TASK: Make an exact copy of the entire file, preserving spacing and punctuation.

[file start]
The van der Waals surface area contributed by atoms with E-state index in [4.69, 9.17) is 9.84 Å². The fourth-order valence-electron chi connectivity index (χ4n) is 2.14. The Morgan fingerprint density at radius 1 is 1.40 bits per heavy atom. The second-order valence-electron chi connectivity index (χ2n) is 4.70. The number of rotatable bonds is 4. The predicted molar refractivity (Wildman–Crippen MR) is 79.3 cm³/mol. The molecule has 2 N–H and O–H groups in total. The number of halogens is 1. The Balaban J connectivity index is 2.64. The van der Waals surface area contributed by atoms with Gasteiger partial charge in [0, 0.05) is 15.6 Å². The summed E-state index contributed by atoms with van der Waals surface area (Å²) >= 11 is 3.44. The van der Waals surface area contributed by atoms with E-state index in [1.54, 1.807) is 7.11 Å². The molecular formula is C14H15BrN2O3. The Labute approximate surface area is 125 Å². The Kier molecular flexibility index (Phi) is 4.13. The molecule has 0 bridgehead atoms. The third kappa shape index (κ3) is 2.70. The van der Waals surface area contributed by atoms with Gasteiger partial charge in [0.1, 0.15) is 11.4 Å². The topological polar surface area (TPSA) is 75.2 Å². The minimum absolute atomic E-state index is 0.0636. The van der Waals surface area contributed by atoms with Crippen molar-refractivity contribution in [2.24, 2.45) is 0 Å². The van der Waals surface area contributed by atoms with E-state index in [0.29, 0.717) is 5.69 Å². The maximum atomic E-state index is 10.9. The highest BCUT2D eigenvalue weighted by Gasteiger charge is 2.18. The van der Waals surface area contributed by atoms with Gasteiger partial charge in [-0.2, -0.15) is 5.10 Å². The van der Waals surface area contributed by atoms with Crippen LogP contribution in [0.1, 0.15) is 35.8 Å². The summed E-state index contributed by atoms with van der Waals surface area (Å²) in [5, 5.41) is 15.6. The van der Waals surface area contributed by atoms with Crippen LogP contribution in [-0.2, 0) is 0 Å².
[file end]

The van der Waals surface area contributed by atoms with E-state index in [4.69, 9.17) is 9.84 Å². The fourth-order valence-electron chi connectivity index (χ4n) is 2.14. The Morgan fingerprint density at radius 1 is 1.40 bits per heavy atom. The second-order valence-electron chi connectivity index (χ2n) is 4.70. The number of rotatable bonds is 4. The predicted molar refractivity (Wildman–Crippen MR) is 79.3 cm³/mol. The molecule has 2 N–H and O–H groups in total. The number of halogens is 1. The Balaban J connectivity index is 2.64. The van der Waals surface area contributed by atoms with Gasteiger partial charge in [0, 0.05) is 15.6 Å². The summed E-state index contributed by atoms with van der Waals surface area (Å²) >= 11 is 3.44. The van der Waals surface area contributed by atoms with E-state index in [1.54, 1.807) is 7.11 Å². The molecular formula is C14H15BrN2O3. The Labute approximate surface area is 125 Å². The Kier molecular flexibility index (Phi) is 4.13. The molecule has 0 bridgehead atoms. The third kappa shape index (κ3) is 2.70. The van der Waals surface area contributed by atoms with Gasteiger partial charge in [0.1, 0.15) is 11.4 Å². The topological polar surface area (TPSA) is 75.2 Å². The minimum absolute atomic E-state index is 0.0636. The van der Waals surface area contributed by atoms with Crippen molar-refractivity contribution in [2.24, 2.45) is 0 Å². The van der Waals surface area contributed by atoms with E-state index in [0.29, 0.717) is 5.69 Å². The maximum atomic E-state index is 10.9. The highest BCUT2D eigenvalue weighted by Gasteiger charge is 2.18. The van der Waals surface area contributed by atoms with Gasteiger partial charge in [-0.2, -0.15) is 5.10 Å². The van der Waals surface area contributed by atoms with Crippen LogP contribution in [0.1, 0.15) is 35.8 Å². The summed E-state index contributed by atoms with van der Waals surface area (Å²) in [5, 5.41) is 15.6. The van der Waals surface area contributed by atoms with Crippen LogP contribution in [-0.2, 0) is 0 Å².